A pastoral scene of rolling hills, a lake, and a winding road are indicated with soft, round shapes in varying shades of pale greens. In the center of the image are the words TRAVELING WHILE BLACK. Hovering above these word is a simple drawing of a car, seen from the back. The driver has their hands in the air; a police officer stands outside, arms extended, at the driver’s door.

Traveling While Black

Read the story published in The Technique on 9/10/21

Traveling While Black
Friday, August 13 through Friday, November 12 (no showings on Mondays or Tuesdays)
Every hour on the hour, 12 p.m. through 7 p.m. 
Richards Gallery at the Ferst Center for the Arts
Seating is limited - click the ticket link to check daily availability

UPDATE: we've been given the opportunity to add three more days to the run of this extraordinary film! Saturday, Sunday, and Monday, November 13-15.

In this 20-minute, 360-degree virtual reality experience, you will sit with African American visitors at the famed Ben’s Chili Bowl in Washington, D.C. as they share a moment of honest discussion, reflecting on their experiences of restricted movement and race relations in the U.S.

Academy Award winner Roger Ross Williams’ finely crafted film highlights the urgent need to remember this past, build critical empathy, and facilitate a dialogue about the challenges minority travelers still face today.

The stories told in Traveling While Black offer a multi-generational experience that can be shared by all. After the VR experience, participants will have the opportunity to gather in the lobby to reflect and respond. Please be aware that some of the stories shared include difficult images, language, and slurs experienced by the story tellers.

Participants will wear Oculus GO virtual reality headsets that will be cleaned and disinfected between each showing.

Not recommended for children under age 13.

Presented by Georgia Tech Arts in partnership with Institute Diversity, Equity, and Inclusion.

Traveling While Black is a Felix & Paul Studios production, distributed by PHI.


A large room filled with booths just like a diner. Four people are sitting still, wearing virtual reality goggles and earphones.   A large room, the walls painted a dark green. It is empty. There is sun streaming in the window and comfortable seating.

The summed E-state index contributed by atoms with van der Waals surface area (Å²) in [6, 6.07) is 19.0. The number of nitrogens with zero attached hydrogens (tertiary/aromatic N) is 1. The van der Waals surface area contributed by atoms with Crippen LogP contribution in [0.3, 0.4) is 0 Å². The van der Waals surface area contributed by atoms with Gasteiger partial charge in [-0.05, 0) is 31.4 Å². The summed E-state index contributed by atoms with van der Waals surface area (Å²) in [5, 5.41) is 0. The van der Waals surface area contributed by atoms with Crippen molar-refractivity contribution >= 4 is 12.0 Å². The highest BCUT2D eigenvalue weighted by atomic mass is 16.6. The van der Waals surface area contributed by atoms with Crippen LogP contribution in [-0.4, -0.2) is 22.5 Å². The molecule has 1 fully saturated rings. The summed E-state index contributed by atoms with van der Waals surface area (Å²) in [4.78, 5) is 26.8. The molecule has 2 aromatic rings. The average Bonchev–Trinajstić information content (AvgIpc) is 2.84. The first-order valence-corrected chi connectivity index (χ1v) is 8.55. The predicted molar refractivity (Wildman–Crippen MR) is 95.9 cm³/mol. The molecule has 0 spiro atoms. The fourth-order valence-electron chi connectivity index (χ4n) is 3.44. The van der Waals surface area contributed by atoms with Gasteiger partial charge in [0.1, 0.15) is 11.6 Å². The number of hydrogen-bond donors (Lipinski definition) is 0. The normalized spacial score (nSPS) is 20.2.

Traveling While Black was inspired by the Negro Motorist Green Book – a survival guide written by Victor Green first published in 1936 - that African American travelers relied on to avoid brutal discrimination. It listed safe places that would fulfill their basic needs and was used throughout the 40s, 50s and 60s.

This was a time when travel for black people was a matter of life and death, so for me, the project started as a way to talk about this forgotten period in history. But the more I began to think about the past, I realized that not a lot has changed today. I thought of Henry Louis Gates being harassed standing on his front porch, Ving Rhames being held at gunpoint in the doorway to his home and Tamir Rice, a child, who was shot and killed in a playground in his own neighborhood.

These and countless other incidents remind me that the risk we face just leaving our homes and our need for safe spaces are just as prevalent as they were during the days of the Green Book.

As a black person you feel a sense of relief when you enter a safe space and you don’t have to be on guard. We're often always on guard. When I walk down the street, especially if I see a police officer, I tense up. If I'm driving somewhere and a cop car starts to follow me, I get nervous. There's a violent history that comes with traveling while black in America and as a black person you carry that history with you.

Traveling While Black is a way to revisit that history but it's also a way to talk about the present and hopefully start conversations about solutions for the future.

We started this project eight years ago where it began as a play in Washington D.C., produced by Bonnie Nelson Schwartz, starring the late, great Julian Bond. We then spent several years collecting and filming stories of African American travel before deciding virtual reality was the best platform for this film.

I chose to do this through VR because I felt this was a fresh way to have a profound conversation about race in America through a genuinely immersive lens. When you experience this documentary in VR it's all around you and you can't escape it. In the same way we can't escape our blackness, or the reality of being black in America, I didn't want people to be able to escape the experience that they're having when they watch Traveling While Black. I wanted them to be fully immersed, and that's something you can only do with VR.

Victor Green, the author of the Green Book, writes 'There will be a day sometime in the near future when this guide will not have to be published. That is when we as a race will have equal opportunities and privileges in the United States.' While the Green Book is no longer published, the need for resources and safe spaces still remains to this day. There is still an ongoing crisis in America, traveling while black is still a matter of life and death.”

Roger Ross Williams